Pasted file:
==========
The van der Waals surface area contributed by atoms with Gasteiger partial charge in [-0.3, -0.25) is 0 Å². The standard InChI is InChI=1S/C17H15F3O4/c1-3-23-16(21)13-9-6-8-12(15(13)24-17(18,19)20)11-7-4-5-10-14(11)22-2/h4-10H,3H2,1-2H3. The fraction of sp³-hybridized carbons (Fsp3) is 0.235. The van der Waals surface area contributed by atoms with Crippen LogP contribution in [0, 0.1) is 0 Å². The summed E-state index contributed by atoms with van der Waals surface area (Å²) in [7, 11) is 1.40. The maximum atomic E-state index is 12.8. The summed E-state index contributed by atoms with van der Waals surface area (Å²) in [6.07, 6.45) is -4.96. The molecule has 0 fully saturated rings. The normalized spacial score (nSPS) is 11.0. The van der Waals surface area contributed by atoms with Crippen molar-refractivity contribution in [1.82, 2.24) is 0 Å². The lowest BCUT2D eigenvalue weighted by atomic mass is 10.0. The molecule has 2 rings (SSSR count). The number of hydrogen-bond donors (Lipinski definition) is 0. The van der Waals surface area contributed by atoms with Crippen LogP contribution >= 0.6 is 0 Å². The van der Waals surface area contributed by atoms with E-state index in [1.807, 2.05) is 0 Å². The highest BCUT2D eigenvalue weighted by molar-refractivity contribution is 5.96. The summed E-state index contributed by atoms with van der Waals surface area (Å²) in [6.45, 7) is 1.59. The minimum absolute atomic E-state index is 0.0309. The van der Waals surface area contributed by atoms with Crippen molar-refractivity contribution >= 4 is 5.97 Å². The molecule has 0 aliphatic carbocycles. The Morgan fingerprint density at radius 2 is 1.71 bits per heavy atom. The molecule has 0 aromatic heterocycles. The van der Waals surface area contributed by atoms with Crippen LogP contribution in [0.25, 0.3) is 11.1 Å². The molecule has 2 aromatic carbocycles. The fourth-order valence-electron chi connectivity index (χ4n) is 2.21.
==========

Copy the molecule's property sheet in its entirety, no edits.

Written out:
The van der Waals surface area contributed by atoms with Gasteiger partial charge in [-0.3, -0.25) is 0 Å². The standard InChI is InChI=1S/C17H15F3O4/c1-3-23-16(21)13-9-6-8-12(15(13)24-17(18,19)20)11-7-4-5-10-14(11)22-2/h4-10H,3H2,1-2H3. The fraction of sp³-hybridized carbons (Fsp3) is 0.235. The van der Waals surface area contributed by atoms with Crippen LogP contribution in [0, 0.1) is 0 Å². The summed E-state index contributed by atoms with van der Waals surface area (Å²) in [7, 11) is 1.40. The maximum atomic E-state index is 12.8. The summed E-state index contributed by atoms with van der Waals surface area (Å²) in [6.07, 6.45) is -4.96. The molecule has 0 fully saturated rings. The normalized spacial score (nSPS) is 11.0. The van der Waals surface area contributed by atoms with Crippen molar-refractivity contribution in [1.82, 2.24) is 0 Å². The lowest BCUT2D eigenvalue weighted by atomic mass is 10.0. The molecule has 2 rings (SSSR count). The number of hydrogen-bond donors (Lipinski definition) is 0. The van der Waals surface area contributed by atoms with Crippen LogP contribution >= 0.6 is 0 Å². The van der Waals surface area contributed by atoms with E-state index in [1.807, 2.05) is 0 Å². The highest BCUT2D eigenvalue weighted by molar-refractivity contribution is 5.96. The summed E-state index contributed by atoms with van der Waals surface area (Å²) in [6.45, 7) is 1.59. The minimum absolute atomic E-state index is 0.0309. The van der Waals surface area contributed by atoms with Crippen molar-refractivity contribution >= 4 is 5.97 Å². The molecule has 0 aliphatic carbocycles. The Morgan fingerprint density at radius 2 is 1.71 bits per heavy atom. The molecule has 0 aromatic heterocycles. The van der Waals surface area contributed by atoms with Crippen LogP contribution in [0.25, 0.3) is 11.1 Å². The molecule has 2 aromatic carbocycles. The fourth-order valence-electron chi connectivity index (χ4n) is 2.21.